A lot of this things to do here revolve around the ocean because it is just a small beach city. However, while the kite surfing is supposed to be great, there isn’t really much sand to lay out on because most o the time the water runs all the way up to the concrete beach or the wall the lines the edge of the beach. In fact, unless you plan on staying in a nice hotel with a pool to just hang out by, the only thing I found worth while was riding a bike down to the Fairy Stream. This is actually a cool little sandy stream that you can walk right up. The ankle deep water leads you for about twenty minutes until you get to a small waterfall. The waterfall itself isn’t too spectacular, but the walk there is pretty awesome with a combination of red and white sandstone cliffs shooting up on either side and lined with bright green vegetation. A pleasant experience for sure. The only other activity option I know of was a trip to the red or white sand dunes. I decide to skip this.
The food in Mui Ne was another story. Because it is right on the sea, and there are many fisherman, the options were incredible. The seafood options were always fresh and cheap, but other options ranged to lizards and even things I have never seen before. Its fun to walk by the tanks and take a peek at the days options. Most of these restaurants, unfortunately, were a bit expensive for a travel budget so we found ourselves walking east along the road to get out of the touristy area. The best option in my opinion because you pass many little food stalls that serve almost exclusively this very tasty soup with a side of quail eggs. It usually cost just over a dollar and was well worth it.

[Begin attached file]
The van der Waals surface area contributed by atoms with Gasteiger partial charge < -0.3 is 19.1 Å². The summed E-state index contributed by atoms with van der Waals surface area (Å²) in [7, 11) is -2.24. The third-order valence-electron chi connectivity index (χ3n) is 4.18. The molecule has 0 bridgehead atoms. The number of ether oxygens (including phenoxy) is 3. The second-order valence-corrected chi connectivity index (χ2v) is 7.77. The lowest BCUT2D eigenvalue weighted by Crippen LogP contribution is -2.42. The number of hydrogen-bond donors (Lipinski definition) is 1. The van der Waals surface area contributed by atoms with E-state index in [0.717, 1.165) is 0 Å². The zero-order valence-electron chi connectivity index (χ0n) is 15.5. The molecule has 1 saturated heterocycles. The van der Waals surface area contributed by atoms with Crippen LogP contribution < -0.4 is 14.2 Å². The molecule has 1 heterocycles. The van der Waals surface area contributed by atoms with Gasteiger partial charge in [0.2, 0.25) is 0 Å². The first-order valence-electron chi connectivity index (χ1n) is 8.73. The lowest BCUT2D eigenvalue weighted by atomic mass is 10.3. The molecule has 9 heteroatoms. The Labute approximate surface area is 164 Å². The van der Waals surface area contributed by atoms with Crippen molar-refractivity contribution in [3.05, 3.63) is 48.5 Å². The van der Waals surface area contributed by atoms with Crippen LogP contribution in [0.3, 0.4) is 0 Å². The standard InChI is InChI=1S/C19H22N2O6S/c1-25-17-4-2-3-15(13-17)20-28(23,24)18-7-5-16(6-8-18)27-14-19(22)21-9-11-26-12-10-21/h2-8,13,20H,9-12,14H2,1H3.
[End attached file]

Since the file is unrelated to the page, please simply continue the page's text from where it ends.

I can’t comment on the place I stayed because it was brand new and didn’t have a name. Also, while I was there, a national holiday was going on so every other place jacked up the price ridiculously. It was basically our only option. So I will end with this; Mui Me can be a nice place to hang out if you want to spend a little more and stay in a nice hotel with a pool and a great view. Otherwise, I think it can be skipped.
Pics from our Mekong Delta tour. First is a sunset shot at our hone stay. Second is at our lunch spot where they served crocodile, eel, turtle, ostrich, and snake.